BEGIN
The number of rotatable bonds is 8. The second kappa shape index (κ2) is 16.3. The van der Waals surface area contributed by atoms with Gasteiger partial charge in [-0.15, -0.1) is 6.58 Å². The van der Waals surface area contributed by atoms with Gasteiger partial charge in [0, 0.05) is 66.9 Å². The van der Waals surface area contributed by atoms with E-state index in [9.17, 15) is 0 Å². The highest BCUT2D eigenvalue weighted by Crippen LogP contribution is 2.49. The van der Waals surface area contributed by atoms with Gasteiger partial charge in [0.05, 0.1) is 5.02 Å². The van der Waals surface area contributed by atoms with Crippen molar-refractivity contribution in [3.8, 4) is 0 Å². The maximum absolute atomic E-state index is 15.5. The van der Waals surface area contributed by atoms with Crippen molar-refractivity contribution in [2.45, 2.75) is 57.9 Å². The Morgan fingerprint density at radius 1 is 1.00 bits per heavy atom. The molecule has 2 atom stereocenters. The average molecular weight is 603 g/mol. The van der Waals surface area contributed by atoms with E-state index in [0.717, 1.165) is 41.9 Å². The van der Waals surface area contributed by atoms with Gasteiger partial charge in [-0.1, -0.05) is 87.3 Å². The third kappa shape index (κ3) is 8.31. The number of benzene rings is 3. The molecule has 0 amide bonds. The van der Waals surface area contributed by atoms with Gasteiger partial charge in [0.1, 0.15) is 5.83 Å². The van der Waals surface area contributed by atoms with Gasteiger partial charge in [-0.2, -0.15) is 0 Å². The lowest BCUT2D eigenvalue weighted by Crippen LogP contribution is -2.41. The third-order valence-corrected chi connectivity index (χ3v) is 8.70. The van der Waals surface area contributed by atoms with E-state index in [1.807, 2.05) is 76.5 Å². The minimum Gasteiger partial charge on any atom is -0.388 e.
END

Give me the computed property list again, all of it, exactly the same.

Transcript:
The number of rotatable bonds is 8. The second kappa shape index (κ2) is 16.3. The van der Waals surface area contributed by atoms with Gasteiger partial charge in [-0.15, -0.1) is 6.58 Å². The van der Waals surface area contributed by atoms with Gasteiger partial charge in [0, 0.05) is 66.9 Å². The van der Waals surface area contributed by atoms with E-state index in [9.17, 15) is 0 Å². The highest BCUT2D eigenvalue weighted by Crippen LogP contribution is 2.49. The van der Waals surface area contributed by atoms with Gasteiger partial charge in [0.05, 0.1) is 5.02 Å². The van der Waals surface area contributed by atoms with Crippen molar-refractivity contribution in [3.8, 4) is 0 Å². The maximum absolute atomic E-state index is 15.5. The van der Waals surface area contributed by atoms with Crippen molar-refractivity contribution in [2.45, 2.75) is 57.9 Å². The Morgan fingerprint density at radius 1 is 1.00 bits per heavy atom. The molecule has 2 atom stereocenters. The average molecular weight is 603 g/mol. The van der Waals surface area contributed by atoms with E-state index in [0.717, 1.165) is 41.9 Å². The van der Waals surface area contributed by atoms with Gasteiger partial charge in [-0.1, -0.05) is 87.3 Å². The third kappa shape index (κ3) is 8.31. The number of benzene rings is 3. The molecule has 0 amide bonds. The van der Waals surface area contributed by atoms with Gasteiger partial charge in [0.1, 0.15) is 5.83 Å². The van der Waals surface area contributed by atoms with Gasteiger partial charge in [-0.2, -0.15) is 0 Å². The lowest BCUT2D eigenvalue weighted by Crippen LogP contribution is -2.41. The third-order valence-corrected chi connectivity index (χ3v) is 8.70. The van der Waals surface area contributed by atoms with E-state index in [1.807, 2.05) is 76.5 Å². The minimum Gasteiger partial charge on any atom is -0.388 e.